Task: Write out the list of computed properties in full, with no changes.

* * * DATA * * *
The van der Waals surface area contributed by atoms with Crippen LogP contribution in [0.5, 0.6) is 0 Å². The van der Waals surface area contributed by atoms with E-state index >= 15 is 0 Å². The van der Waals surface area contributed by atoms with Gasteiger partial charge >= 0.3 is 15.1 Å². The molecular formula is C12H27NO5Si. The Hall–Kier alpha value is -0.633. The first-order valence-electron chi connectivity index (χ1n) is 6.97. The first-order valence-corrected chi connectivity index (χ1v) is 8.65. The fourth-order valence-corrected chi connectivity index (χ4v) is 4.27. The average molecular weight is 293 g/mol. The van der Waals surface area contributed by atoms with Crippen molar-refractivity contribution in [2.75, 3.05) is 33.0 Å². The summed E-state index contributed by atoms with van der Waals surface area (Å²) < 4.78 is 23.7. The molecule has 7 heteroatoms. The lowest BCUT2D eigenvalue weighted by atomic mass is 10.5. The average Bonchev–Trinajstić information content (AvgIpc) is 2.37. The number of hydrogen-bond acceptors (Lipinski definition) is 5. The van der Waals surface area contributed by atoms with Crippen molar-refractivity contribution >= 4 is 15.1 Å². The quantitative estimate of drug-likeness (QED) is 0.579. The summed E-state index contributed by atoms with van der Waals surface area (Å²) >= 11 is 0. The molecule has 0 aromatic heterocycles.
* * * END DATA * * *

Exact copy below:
The van der Waals surface area contributed by atoms with Crippen LogP contribution in [0.5, 0.6) is 0 Å². The van der Waals surface area contributed by atoms with E-state index >= 15 is 0 Å². The van der Waals surface area contributed by atoms with Gasteiger partial charge >= 0.3 is 15.1 Å². The molecular formula is C12H27NO5Si. The Hall–Kier alpha value is -0.633. The first-order valence-electron chi connectivity index (χ1n) is 6.97. The first-order valence-corrected chi connectivity index (χ1v) is 8.65. The fourth-order valence-corrected chi connectivity index (χ4v) is 4.27. The average molecular weight is 293 g/mol. The van der Waals surface area contributed by atoms with Crippen molar-refractivity contribution in [2.75, 3.05) is 33.0 Å². The summed E-state index contributed by atoms with van der Waals surface area (Å²) < 4.78 is 23.7. The molecule has 7 heteroatoms. The lowest BCUT2D eigenvalue weighted by atomic mass is 10.5. The average Bonchev–Trinajstić information content (AvgIpc) is 2.37. The number of hydrogen-bond acceptors (Lipinski definition) is 5. The van der Waals surface area contributed by atoms with Crippen molar-refractivity contribution >= 4 is 15.1 Å². The quantitative estimate of drug-likeness (QED) is 0.579. The summed E-state index contributed by atoms with van der Waals surface area (Å²) >= 11 is 0. The molecule has 0 aromatic heterocycles.